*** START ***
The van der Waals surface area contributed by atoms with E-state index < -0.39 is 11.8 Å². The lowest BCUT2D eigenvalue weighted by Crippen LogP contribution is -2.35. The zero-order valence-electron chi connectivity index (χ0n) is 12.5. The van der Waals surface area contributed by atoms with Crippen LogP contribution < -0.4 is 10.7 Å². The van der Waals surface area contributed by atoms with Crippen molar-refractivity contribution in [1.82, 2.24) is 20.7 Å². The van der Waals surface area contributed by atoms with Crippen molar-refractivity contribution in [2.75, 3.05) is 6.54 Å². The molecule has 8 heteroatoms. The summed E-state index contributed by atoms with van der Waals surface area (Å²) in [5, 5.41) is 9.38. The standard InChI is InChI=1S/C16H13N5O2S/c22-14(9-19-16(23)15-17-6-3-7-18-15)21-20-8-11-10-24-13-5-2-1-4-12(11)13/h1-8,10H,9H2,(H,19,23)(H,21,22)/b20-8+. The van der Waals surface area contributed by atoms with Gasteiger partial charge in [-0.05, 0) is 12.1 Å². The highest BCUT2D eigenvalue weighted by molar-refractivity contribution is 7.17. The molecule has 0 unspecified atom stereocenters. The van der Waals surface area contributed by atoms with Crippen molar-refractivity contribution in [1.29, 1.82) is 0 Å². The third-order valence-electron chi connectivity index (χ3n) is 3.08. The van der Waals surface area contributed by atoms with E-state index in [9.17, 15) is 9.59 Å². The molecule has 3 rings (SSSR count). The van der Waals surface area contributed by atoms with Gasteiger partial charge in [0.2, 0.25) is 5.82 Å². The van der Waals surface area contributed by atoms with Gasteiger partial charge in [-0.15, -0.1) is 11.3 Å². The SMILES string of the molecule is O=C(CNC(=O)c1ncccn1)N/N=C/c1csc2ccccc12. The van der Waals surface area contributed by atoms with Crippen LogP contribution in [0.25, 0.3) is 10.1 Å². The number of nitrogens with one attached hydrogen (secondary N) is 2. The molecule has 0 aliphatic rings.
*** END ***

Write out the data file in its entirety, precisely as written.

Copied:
The van der Waals surface area contributed by atoms with E-state index < -0.39 is 11.8 Å². The lowest BCUT2D eigenvalue weighted by Crippen LogP contribution is -2.35. The zero-order valence-electron chi connectivity index (χ0n) is 12.5. The van der Waals surface area contributed by atoms with Crippen LogP contribution < -0.4 is 10.7 Å². The van der Waals surface area contributed by atoms with Crippen molar-refractivity contribution in [1.82, 2.24) is 20.7 Å². The van der Waals surface area contributed by atoms with Crippen molar-refractivity contribution in [2.75, 3.05) is 6.54 Å². The molecule has 8 heteroatoms. The summed E-state index contributed by atoms with van der Waals surface area (Å²) in [5, 5.41) is 9.38. The standard InChI is InChI=1S/C16H13N5O2S/c22-14(9-19-16(23)15-17-6-3-7-18-15)21-20-8-11-10-24-13-5-2-1-4-12(11)13/h1-8,10H,9H2,(H,19,23)(H,21,22)/b20-8+. The van der Waals surface area contributed by atoms with Gasteiger partial charge in [-0.05, 0) is 12.1 Å². The highest BCUT2D eigenvalue weighted by molar-refractivity contribution is 7.17. The molecule has 0 unspecified atom stereocenters. The van der Waals surface area contributed by atoms with Crippen molar-refractivity contribution in [1.29, 1.82) is 0 Å². The third-order valence-electron chi connectivity index (χ3n) is 3.08. The van der Waals surface area contributed by atoms with E-state index in [9.17, 15) is 9.59 Å². The molecule has 3 rings (SSSR count). The van der Waals surface area contributed by atoms with Gasteiger partial charge in [0.2, 0.25) is 5.82 Å². The van der Waals surface area contributed by atoms with Gasteiger partial charge in [-0.15, -0.1) is 11.3 Å². The SMILES string of the molecule is O=C(CNC(=O)c1ncccn1)N/N=C/c1csc2ccccc12. The van der Waals surface area contributed by atoms with Crippen LogP contribution in [0.25, 0.3) is 10.1 Å². The number of nitrogens with one attached hydrogen (secondary N) is 2. The molecule has 0 aliphatic rings.